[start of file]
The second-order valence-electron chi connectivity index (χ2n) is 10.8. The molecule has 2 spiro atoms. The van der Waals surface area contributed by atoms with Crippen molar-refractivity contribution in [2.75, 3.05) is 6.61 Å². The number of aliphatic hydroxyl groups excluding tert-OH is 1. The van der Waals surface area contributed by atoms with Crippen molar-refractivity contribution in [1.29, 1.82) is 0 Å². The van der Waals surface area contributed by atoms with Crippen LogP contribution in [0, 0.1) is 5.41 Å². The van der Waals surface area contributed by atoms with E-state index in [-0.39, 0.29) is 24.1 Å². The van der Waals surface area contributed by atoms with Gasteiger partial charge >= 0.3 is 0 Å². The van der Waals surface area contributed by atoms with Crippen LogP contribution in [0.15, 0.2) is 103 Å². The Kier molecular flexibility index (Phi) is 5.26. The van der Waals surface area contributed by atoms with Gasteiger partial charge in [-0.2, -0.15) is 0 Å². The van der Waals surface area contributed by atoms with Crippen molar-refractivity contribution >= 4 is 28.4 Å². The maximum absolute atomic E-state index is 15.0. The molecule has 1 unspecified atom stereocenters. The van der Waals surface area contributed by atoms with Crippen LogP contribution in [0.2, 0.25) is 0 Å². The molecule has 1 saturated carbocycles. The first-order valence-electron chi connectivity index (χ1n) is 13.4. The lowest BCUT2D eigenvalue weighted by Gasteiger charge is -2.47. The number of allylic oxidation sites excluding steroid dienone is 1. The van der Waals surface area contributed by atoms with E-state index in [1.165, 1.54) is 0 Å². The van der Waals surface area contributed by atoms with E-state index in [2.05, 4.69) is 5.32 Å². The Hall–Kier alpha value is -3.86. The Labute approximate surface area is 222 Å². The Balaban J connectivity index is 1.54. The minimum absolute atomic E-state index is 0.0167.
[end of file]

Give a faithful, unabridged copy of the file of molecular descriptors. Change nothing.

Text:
The second-order valence-electron chi connectivity index (χ2n) is 10.8. The molecule has 2 spiro atoms. The van der Waals surface area contributed by atoms with Crippen molar-refractivity contribution in [2.75, 3.05) is 6.61 Å². The number of aliphatic hydroxyl groups excluding tert-OH is 1. The van der Waals surface area contributed by atoms with Crippen molar-refractivity contribution in [1.29, 1.82) is 0 Å². The van der Waals surface area contributed by atoms with Crippen LogP contribution in [0, 0.1) is 5.41 Å². The van der Waals surface area contributed by atoms with E-state index in [-0.39, 0.29) is 24.1 Å². The van der Waals surface area contributed by atoms with Gasteiger partial charge >= 0.3 is 0 Å². The van der Waals surface area contributed by atoms with Crippen LogP contribution in [0.15, 0.2) is 103 Å². The Kier molecular flexibility index (Phi) is 5.26. The van der Waals surface area contributed by atoms with Gasteiger partial charge in [-0.2, -0.15) is 0 Å². The van der Waals surface area contributed by atoms with Crippen molar-refractivity contribution >= 4 is 28.4 Å². The maximum absolute atomic E-state index is 15.0. The molecule has 1 unspecified atom stereocenters. The van der Waals surface area contributed by atoms with Crippen LogP contribution in [0.2, 0.25) is 0 Å². The molecule has 1 saturated carbocycles. The first-order valence-electron chi connectivity index (χ1n) is 13.4. The lowest BCUT2D eigenvalue weighted by Gasteiger charge is -2.47. The number of allylic oxidation sites excluding steroid dienone is 1. The van der Waals surface area contributed by atoms with E-state index in [1.165, 1.54) is 0 Å². The van der Waals surface area contributed by atoms with E-state index in [2.05, 4.69) is 5.32 Å². The Hall–Kier alpha value is -3.86. The Labute approximate surface area is 222 Å². The Balaban J connectivity index is 1.54. The minimum absolute atomic E-state index is 0.0167.